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Tips for Having the Talk with Your Aging Parents | Generations Home Care
Aging Parent with Adult Child

Do you remember when your parents gave you The Talk? If you’re like a lot of other people, this memory probably stirs a mixture of feelings, including horror, amusement, and a healthy dose of embarrassment — which is perfectly understandable. After all, the birds-and-the-bees can be a minefield for parents and children alike, and in many ways, the awkwardness surrounding these conversations reveals just how important they are. Children need knowledge and all the tools they can muster to navigate adolescence and beyond. Without it, they face increased risks to their health and long-term wellbeing. By sharing their knowledge and perspective, parents help guide their children into adulthood with (hopefully) fewer bumps along the way.

As children and their parents age, however, this relationship begins to move in reverse. Many times, adult children must take over the role of guide as they help their own parents age. Which comes with its own unique minefields to navigate.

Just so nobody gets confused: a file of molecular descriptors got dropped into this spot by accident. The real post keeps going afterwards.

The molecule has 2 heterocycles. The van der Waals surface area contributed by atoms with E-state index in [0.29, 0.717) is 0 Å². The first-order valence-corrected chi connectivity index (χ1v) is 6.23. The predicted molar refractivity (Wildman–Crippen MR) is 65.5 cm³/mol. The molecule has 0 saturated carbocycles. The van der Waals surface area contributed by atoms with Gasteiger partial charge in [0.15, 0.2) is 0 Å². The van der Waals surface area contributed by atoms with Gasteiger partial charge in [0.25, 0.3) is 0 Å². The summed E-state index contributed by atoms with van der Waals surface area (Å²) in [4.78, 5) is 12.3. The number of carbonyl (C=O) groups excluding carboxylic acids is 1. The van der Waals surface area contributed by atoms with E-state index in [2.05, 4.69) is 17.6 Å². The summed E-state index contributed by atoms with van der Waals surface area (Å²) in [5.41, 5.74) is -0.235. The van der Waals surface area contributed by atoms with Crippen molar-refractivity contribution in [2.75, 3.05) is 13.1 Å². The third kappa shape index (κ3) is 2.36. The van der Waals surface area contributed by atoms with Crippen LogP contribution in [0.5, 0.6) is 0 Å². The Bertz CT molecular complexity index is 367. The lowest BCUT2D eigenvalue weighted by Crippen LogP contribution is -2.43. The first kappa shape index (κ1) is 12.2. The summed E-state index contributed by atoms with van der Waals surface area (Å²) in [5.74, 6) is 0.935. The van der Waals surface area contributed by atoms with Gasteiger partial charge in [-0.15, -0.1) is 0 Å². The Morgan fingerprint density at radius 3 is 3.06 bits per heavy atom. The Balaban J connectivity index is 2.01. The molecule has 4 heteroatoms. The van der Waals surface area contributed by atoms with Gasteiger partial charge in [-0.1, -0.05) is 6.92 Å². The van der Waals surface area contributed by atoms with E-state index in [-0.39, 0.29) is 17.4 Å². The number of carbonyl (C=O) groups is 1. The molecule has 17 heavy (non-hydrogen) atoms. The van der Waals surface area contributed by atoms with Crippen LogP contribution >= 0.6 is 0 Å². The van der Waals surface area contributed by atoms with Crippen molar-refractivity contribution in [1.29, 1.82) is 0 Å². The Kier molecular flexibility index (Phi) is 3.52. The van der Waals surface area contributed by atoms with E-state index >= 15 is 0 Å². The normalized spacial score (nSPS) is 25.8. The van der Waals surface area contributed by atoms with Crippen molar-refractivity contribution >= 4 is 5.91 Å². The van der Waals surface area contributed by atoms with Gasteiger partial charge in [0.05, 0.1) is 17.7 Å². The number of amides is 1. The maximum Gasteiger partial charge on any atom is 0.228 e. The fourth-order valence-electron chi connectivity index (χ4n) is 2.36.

How to Have The Talk With Your Aging Parents

You may already recognize the signs. Your parent’s house is a mess. Important chores are left undone. Maybe they’re having a hard time getting up and down the stairs. Or, it could be any number of other things indicating your aging parents just aren’t thriving on their own. You know they’d benefit from some help around the house, which you’d like to help them arrange. But you’re worried about how they’ll react to the implication they can no longer care for themselves.

This is one example of The Talk adult children need to have with their aging parents. If not conducted with care and forethought, however, these conversations carry a high risk for misunderstanding and offense. So if you think it’s time to talk to your parents about their ability to live independently, here are a few things to remember:

Choose Your Words Carefully

This is good advice for almost any tough conversation, but it’s especially true in this instance. Your parents may react defensively if they believe you’re questioning their ability to take care of themselves. So with that in mind, you’ll need to choose your words carefully. Instead of focusing on what your parents are unable to do, talk instead about what you’d like to see for them. Specifically in this instance, you want your parents to have all the support they need to live independently in their own home for as long as possible.

Tell Them You Want to Add Something New to their Lives, Rather than Take Something Away

Initially, your parents may be concerned that you want to remove some kind of freedom from their lives. One example would be moving them out of their home and into an assisted living facility. Your goal in this conversation should be to show your parents that there are options for creating safety and independence within the current structure of their lives. You must also reassure them that their worlds will become larger — rather than smaller — by accepting the right kind of support in the home.